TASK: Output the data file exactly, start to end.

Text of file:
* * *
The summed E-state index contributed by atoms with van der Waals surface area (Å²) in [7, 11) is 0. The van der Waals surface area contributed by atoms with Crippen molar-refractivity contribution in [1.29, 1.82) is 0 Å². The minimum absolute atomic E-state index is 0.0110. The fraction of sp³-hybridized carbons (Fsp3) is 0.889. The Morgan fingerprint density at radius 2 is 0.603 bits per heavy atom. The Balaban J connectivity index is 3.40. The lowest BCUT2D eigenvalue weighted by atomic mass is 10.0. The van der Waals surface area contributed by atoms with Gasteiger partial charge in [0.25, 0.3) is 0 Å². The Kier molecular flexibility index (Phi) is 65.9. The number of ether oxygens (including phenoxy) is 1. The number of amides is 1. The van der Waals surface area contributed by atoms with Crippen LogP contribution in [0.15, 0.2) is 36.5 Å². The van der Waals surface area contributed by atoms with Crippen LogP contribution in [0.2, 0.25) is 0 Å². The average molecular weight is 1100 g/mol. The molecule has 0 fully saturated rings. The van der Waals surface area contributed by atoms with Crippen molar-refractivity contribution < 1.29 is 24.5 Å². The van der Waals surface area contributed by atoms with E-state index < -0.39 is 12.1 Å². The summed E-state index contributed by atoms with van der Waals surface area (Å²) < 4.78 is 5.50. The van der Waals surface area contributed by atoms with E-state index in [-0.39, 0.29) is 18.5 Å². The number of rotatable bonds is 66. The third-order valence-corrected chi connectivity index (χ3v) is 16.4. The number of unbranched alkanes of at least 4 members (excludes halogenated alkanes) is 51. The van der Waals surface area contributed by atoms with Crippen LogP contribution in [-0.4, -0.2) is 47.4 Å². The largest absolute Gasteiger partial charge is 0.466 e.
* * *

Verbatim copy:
The summed E-state index contributed by atoms with van der Waals surface area (Å²) in [7, 11) is 0. The van der Waals surface area contributed by atoms with Crippen molar-refractivity contribution in [1.29, 1.82) is 0 Å². The minimum absolute atomic E-state index is 0.0110. The fraction of sp³-hybridized carbons (Fsp3) is 0.889. The Morgan fingerprint density at radius 2 is 0.603 bits per heavy atom. The Balaban J connectivity index is 3.40. The lowest BCUT2D eigenvalue weighted by atomic mass is 10.0. The van der Waals surface area contributed by atoms with Gasteiger partial charge in [0.25, 0.3) is 0 Å². The Kier molecular flexibility index (Phi) is 65.9. The number of ether oxygens (including phenoxy) is 1. The number of amides is 1. The van der Waals surface area contributed by atoms with Crippen LogP contribution in [0.15, 0.2) is 36.5 Å². The van der Waals surface area contributed by atoms with Crippen LogP contribution in [0.2, 0.25) is 0 Å². The average molecular weight is 1100 g/mol. The molecule has 0 fully saturated rings. The van der Waals surface area contributed by atoms with Crippen molar-refractivity contribution < 1.29 is 24.5 Å². The van der Waals surface area contributed by atoms with E-state index < -0.39 is 12.1 Å². The summed E-state index contributed by atoms with van der Waals surface area (Å²) < 4.78 is 5.50. The van der Waals surface area contributed by atoms with E-state index in [-0.39, 0.29) is 18.5 Å². The number of rotatable bonds is 66. The third-order valence-corrected chi connectivity index (χ3v) is 16.4. The number of unbranched alkanes of at least 4 members (excludes halogenated alkanes) is 51. The van der Waals surface area contributed by atoms with Crippen LogP contribution in [-0.4, -0.2) is 47.4 Å². The largest absolute Gasteiger partial charge is 0.466 e.